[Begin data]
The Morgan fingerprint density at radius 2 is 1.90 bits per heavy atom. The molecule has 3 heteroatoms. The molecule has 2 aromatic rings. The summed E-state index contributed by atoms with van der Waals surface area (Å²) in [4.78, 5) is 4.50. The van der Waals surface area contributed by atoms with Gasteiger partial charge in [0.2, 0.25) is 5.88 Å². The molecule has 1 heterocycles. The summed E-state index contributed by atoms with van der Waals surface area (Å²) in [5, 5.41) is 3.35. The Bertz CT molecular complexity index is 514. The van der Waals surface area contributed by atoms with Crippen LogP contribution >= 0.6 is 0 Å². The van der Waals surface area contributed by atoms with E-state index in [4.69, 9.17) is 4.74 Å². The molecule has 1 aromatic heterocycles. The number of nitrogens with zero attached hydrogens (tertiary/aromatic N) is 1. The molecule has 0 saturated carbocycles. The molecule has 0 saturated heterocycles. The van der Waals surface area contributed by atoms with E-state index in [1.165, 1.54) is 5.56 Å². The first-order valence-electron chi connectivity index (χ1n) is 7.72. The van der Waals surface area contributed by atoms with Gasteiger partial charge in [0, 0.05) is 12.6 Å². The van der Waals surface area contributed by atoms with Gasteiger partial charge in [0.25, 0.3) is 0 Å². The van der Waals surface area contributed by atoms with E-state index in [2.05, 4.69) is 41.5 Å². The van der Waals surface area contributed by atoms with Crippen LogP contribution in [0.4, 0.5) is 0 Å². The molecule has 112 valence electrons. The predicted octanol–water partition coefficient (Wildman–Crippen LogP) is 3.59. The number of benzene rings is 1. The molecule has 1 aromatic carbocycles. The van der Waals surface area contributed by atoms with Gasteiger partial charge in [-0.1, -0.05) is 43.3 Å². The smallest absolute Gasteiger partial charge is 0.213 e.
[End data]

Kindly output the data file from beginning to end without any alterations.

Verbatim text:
The Morgan fingerprint density at radius 2 is 1.90 bits per heavy atom. The molecule has 3 heteroatoms. The molecule has 2 aromatic rings. The summed E-state index contributed by atoms with van der Waals surface area (Å²) in [4.78, 5) is 4.50. The van der Waals surface area contributed by atoms with Gasteiger partial charge in [0.2, 0.25) is 5.88 Å². The molecule has 1 heterocycles. The summed E-state index contributed by atoms with van der Waals surface area (Å²) in [5, 5.41) is 3.35. The Bertz CT molecular complexity index is 514. The van der Waals surface area contributed by atoms with Crippen LogP contribution >= 0.6 is 0 Å². The van der Waals surface area contributed by atoms with E-state index in [4.69, 9.17) is 4.74 Å². The molecule has 1 aromatic heterocycles. The number of nitrogens with zero attached hydrogens (tertiary/aromatic N) is 1. The molecule has 0 saturated carbocycles. The molecule has 0 saturated heterocycles. The van der Waals surface area contributed by atoms with E-state index in [1.165, 1.54) is 5.56 Å². The first-order valence-electron chi connectivity index (χ1n) is 7.72. The van der Waals surface area contributed by atoms with Gasteiger partial charge in [0, 0.05) is 12.6 Å². The van der Waals surface area contributed by atoms with Gasteiger partial charge in [0.25, 0.3) is 0 Å². The van der Waals surface area contributed by atoms with E-state index in [2.05, 4.69) is 41.5 Å². The van der Waals surface area contributed by atoms with Crippen LogP contribution in [0.4, 0.5) is 0 Å². The molecule has 112 valence electrons. The predicted octanol–water partition coefficient (Wildman–Crippen LogP) is 3.59. The number of benzene rings is 1. The molecule has 1 aromatic carbocycles. The van der Waals surface area contributed by atoms with Gasteiger partial charge in [-0.1, -0.05) is 43.3 Å². The smallest absolute Gasteiger partial charge is 0.213 e.